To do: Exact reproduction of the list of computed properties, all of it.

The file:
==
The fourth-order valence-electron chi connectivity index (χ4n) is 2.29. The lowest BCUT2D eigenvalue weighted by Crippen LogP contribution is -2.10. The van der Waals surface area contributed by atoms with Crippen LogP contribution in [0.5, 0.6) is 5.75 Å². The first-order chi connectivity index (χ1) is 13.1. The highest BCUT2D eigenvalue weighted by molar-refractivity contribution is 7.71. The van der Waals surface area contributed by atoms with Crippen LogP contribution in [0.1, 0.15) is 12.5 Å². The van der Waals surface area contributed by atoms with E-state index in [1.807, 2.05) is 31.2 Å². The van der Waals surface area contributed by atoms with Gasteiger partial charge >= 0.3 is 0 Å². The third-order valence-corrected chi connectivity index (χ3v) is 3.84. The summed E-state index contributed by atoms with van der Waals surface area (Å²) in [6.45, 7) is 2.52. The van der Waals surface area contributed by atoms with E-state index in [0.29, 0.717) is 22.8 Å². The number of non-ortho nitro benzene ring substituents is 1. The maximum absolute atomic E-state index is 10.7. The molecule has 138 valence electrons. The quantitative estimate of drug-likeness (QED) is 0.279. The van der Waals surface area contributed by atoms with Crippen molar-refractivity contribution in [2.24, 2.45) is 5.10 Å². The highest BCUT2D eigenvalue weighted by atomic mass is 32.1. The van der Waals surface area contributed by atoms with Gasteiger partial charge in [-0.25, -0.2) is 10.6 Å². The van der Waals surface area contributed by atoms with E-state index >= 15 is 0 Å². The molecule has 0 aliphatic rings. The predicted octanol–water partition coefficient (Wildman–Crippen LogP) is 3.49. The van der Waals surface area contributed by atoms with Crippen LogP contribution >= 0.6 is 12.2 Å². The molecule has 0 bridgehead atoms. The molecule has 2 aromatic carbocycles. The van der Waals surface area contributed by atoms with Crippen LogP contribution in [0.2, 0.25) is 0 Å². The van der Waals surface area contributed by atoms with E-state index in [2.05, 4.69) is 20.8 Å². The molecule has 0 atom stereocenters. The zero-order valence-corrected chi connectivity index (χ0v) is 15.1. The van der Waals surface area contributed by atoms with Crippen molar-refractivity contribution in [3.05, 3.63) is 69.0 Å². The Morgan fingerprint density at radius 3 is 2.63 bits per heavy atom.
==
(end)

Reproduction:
The fourth-order valence-electron chi connectivity index (χ4n) is 2.29. The lowest BCUT2D eigenvalue weighted by Crippen LogP contribution is -2.10. The van der Waals surface area contributed by atoms with Crippen LogP contribution in [0.5, 0.6) is 5.75 Å². The first-order chi connectivity index (χ1) is 13.1. The highest BCUT2D eigenvalue weighted by molar-refractivity contribution is 7.71. The van der Waals surface area contributed by atoms with Crippen LogP contribution in [0.1, 0.15) is 12.5 Å². The van der Waals surface area contributed by atoms with E-state index in [1.807, 2.05) is 31.2 Å². The van der Waals surface area contributed by atoms with Gasteiger partial charge >= 0.3 is 0 Å². The third-order valence-corrected chi connectivity index (χ3v) is 3.84. The summed E-state index contributed by atoms with van der Waals surface area (Å²) in [6.45, 7) is 2.52. The van der Waals surface area contributed by atoms with E-state index in [0.29, 0.717) is 22.8 Å². The number of non-ortho nitro benzene ring substituents is 1. The maximum absolute atomic E-state index is 10.7. The molecule has 138 valence electrons. The quantitative estimate of drug-likeness (QED) is 0.279. The van der Waals surface area contributed by atoms with Crippen molar-refractivity contribution in [2.24, 2.45) is 5.10 Å². The highest BCUT2D eigenvalue weighted by atomic mass is 32.1. The van der Waals surface area contributed by atoms with Gasteiger partial charge in [-0.25, -0.2) is 10.6 Å². The van der Waals surface area contributed by atoms with E-state index >= 15 is 0 Å². The molecule has 0 aliphatic rings. The predicted octanol–water partition coefficient (Wildman–Crippen LogP) is 3.49. The van der Waals surface area contributed by atoms with Crippen LogP contribution >= 0.6 is 12.2 Å². The molecule has 0 bridgehead atoms. The molecule has 2 aromatic carbocycles. The van der Waals surface area contributed by atoms with Crippen LogP contribution in [0.2, 0.25) is 0 Å². The van der Waals surface area contributed by atoms with E-state index in [2.05, 4.69) is 20.8 Å². The molecule has 0 atom stereocenters. The zero-order valence-corrected chi connectivity index (χ0v) is 15.1. The van der Waals surface area contributed by atoms with Crippen molar-refractivity contribution in [3.05, 3.63) is 69.0 Å². The Morgan fingerprint density at radius 3 is 2.63 bits per heavy atom.